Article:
The weather forecast seems to have been all over the place for the last two days. Last night I only ran one, well protected, moth trap because the forecast was for heavy overnight rain, that never materialised and today was far better than I expected. No traps on tonight, although again it seems to have dried up and the rain symbols that were on the forecast 6 hours ago have been replaced by clouds.
I was watching a lot of Chiffchaff activity at the Farm Wood, hoping for a rarer surprise that never came, when I heard a kerfuffle overhead. At these time you hope that the raptor, that will inevitably be the cause will a) come into view and b) be something other than a Common Buzzard. I got one out of two. I came into view, accompanied by a host of corvids, that were mostly Rooks, but it was a Common Buzzard. I do like Common Buzzards, after all they've only been back in the county for a few years, but at this time of year it isn't unreasonable to hope for a more unusual passenger. I was lucky enough to tumble over a Long-eared Owl in another area, but it saw me first an I just saw it slip away and presumably settle down in another bit of cover not far away.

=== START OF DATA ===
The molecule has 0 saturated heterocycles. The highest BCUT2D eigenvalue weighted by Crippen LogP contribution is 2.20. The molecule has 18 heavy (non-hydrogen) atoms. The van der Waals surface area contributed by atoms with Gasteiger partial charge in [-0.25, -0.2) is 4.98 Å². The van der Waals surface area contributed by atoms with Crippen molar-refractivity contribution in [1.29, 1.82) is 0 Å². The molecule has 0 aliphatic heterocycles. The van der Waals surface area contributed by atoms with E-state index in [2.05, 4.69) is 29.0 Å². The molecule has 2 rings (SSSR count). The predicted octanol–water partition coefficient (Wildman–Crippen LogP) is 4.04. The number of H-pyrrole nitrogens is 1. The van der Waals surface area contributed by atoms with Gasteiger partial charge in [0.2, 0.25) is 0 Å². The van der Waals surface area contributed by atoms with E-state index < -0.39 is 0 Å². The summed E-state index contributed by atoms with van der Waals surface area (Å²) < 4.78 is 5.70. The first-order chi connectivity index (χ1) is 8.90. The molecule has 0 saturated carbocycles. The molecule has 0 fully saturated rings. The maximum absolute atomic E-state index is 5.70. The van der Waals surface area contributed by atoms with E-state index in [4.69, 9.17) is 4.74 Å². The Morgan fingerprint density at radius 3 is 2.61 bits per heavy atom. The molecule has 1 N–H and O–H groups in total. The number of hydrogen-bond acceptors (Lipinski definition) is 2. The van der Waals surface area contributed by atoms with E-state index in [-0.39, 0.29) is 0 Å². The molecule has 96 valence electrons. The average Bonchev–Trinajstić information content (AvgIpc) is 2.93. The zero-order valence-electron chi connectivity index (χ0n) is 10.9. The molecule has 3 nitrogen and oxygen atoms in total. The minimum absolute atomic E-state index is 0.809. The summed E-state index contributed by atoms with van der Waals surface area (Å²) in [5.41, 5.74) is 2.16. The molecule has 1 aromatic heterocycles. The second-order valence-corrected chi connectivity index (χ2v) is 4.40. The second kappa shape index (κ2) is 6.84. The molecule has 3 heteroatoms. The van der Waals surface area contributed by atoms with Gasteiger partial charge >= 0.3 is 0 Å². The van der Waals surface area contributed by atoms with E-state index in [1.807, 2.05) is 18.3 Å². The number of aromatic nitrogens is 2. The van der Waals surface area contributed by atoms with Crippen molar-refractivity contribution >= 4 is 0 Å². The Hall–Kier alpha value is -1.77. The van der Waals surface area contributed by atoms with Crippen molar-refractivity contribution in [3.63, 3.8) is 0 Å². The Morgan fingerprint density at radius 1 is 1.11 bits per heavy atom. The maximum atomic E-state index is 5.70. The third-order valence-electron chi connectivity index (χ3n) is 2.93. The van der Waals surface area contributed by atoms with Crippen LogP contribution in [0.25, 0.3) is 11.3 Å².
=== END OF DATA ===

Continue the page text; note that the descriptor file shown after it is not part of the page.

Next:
Although the mini Indian summer seems to have came to an end there are still a few butterflies around, although by now most are looking a bit on the tatty side, like this Comma. There are still plenty of blackberries around and many insects seem to fee on the ripe fruit when the juice becomes available.
Although most species of butterflies are coming to the end of their flight periods are are still some moths that are only just arriving for their time in the limelight as adult insects. One of the new arrivals this week was a Black Rustic. Like many of the darker moths I find that the intricate pattern shows up much better on a digital photograph than the image I see. I'm not sure why, but it looks much plainer to my naked eye. The males of this species have white hindwings that contrast strikingly with the forewings when they fly.